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Celebrate This Veteran's Day Tobacco Free

Veteran with his parents

Take advantage of the many resources available to help veterans quit tobacco use.

Brian, a veteran of the Air Force, started smoking cigarettes at age 8 because he thought it was cool. By the time he was in the eighth grade, he was smoking half a pack of cigarettes per day. Brian’s parents smoked, and he recalls that everyone around him smoked. “Smoking had become ingrained in my mind,” he said.

While in the Air Force, Brian struggled with job stress and often smoked to cope with the stress. One day, while stationed in England, Brian had severe chest pains while walking at work. “I was out of breath and sweating, and the pain got worse,” he said. Suddenly, he collapsed. Brian was having a heart attack — at age 35 — that was the result of smoking. Brian’s story is part of the Tips From Former Smokers® (Tips®) campaign, and in his video he reminds others that “it’s hard to serve your country when you’re too weak to put on a uniform.”

Veteran with parents

This Veteran’s Day, CDC is supporting veterans by sharing free resources available to help them quit using tobacco.

This Veteran’s Day, CDC is supporting veterans by sharing free resources available to help them quit tobacco use. Cigarette smoking and other tobacco use are harmful to the health of any user, but for active-duty military personnel tobacco use can be especially problematic. As with all users, cigarette smoking increases risk for diseases among veterans and active-duty members, including lung cancer, heart disease, chronic bronchitis, and many others. Additionally, their strength and performance can be impaired by smoking, either through exposure to nicotine and other poisons in cigarettes, or through nicotine withdrawal. Tobacco use can also result in soldiers being absent from duty or being unable to perform necessary tasks. Further, service members who use tobacco are more likely to drop out of basic training and to experience accidents and injuries, which negatively impact troop readiness.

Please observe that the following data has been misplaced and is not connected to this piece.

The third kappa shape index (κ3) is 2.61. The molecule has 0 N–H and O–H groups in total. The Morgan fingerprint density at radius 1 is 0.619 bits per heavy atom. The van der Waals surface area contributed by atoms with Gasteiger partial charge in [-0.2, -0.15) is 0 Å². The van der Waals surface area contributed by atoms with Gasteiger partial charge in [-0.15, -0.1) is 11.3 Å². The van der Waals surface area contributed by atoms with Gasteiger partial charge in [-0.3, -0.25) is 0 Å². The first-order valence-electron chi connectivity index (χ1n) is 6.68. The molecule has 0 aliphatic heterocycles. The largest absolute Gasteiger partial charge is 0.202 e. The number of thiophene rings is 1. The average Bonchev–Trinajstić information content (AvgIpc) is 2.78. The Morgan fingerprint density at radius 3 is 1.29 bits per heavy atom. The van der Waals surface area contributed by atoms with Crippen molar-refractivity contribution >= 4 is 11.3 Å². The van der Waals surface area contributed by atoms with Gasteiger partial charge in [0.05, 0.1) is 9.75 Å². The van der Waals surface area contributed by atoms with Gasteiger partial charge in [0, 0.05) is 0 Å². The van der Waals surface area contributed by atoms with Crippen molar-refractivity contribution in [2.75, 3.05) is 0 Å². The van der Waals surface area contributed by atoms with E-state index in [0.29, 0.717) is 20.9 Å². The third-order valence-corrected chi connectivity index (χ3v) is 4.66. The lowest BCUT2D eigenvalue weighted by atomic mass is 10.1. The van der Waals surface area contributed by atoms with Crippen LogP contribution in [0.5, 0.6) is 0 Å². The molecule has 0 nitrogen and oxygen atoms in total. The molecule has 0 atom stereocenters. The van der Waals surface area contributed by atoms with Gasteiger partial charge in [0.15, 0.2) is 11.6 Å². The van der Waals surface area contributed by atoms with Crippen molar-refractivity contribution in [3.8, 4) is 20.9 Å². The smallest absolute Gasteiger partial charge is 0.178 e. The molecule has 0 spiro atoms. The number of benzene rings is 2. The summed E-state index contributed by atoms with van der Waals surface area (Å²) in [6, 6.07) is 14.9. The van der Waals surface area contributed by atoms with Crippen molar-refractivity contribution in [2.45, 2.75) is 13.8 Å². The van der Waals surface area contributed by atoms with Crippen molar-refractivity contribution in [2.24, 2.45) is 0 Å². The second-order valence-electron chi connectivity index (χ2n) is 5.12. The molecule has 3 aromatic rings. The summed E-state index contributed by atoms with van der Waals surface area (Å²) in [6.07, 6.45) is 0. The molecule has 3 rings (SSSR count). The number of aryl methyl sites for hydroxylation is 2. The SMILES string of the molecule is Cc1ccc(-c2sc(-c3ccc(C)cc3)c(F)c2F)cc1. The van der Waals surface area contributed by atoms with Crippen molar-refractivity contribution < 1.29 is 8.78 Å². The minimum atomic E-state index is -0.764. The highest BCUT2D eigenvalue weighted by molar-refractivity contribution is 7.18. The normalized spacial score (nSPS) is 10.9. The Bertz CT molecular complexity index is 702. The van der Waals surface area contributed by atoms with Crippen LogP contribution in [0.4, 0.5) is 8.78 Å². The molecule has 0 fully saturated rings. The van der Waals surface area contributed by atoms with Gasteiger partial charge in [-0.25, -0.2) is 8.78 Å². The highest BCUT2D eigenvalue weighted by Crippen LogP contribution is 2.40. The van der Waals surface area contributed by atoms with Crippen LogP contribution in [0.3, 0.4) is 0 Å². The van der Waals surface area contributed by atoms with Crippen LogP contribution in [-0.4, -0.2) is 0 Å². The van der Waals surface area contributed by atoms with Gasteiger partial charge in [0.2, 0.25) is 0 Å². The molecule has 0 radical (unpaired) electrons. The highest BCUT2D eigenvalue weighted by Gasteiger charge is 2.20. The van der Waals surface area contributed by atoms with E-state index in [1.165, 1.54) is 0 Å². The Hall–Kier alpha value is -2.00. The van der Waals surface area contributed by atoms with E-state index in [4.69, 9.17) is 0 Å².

But the good news is that quitting significantly reduces your risk for heart attack, stroke, and some cancers. In addition to the health benefits, quitting smoking can also result in significant cost savings. The U.S. Department of Defense spends over $1.6 billion each year on tobacco-related medical care, increased hospitalization, and lost days of work.

Quitting smoking is never easy, but many resources are available to help veterans and active-duty service members quit. These resources include cessation counseling, cessation medicines, quitlines, and other services through TRICARE coverage and Department of Defense programs. Smoking cessation counseling is also available at Veterans Administration (VA) medical centers, and FDA-approved smoking cessation medications are available through VA pharmacy programs. To find the VA health care facility nearest you, go to the Veterans Health Administration Facility Locator.

Following are additional resources for Veterans and active-duty service members:

  • Quitline for Veterans: 1-855-QUIT-VET
  • Web Sites:
    • The VA’s Tobacco and Health page links to information about quitting and cessation medication and counseling.
    • SmokefreeVET offers text messaging cessation support. (Text VET to 47848 [for support in English] or VETesp [for support in Spanish]).
    • is available to active-duty or retired service members, and offers text message cessation support and live chat instant messaging.
    • Military OneSource is a resource available to active-duty service members and their immediate family members.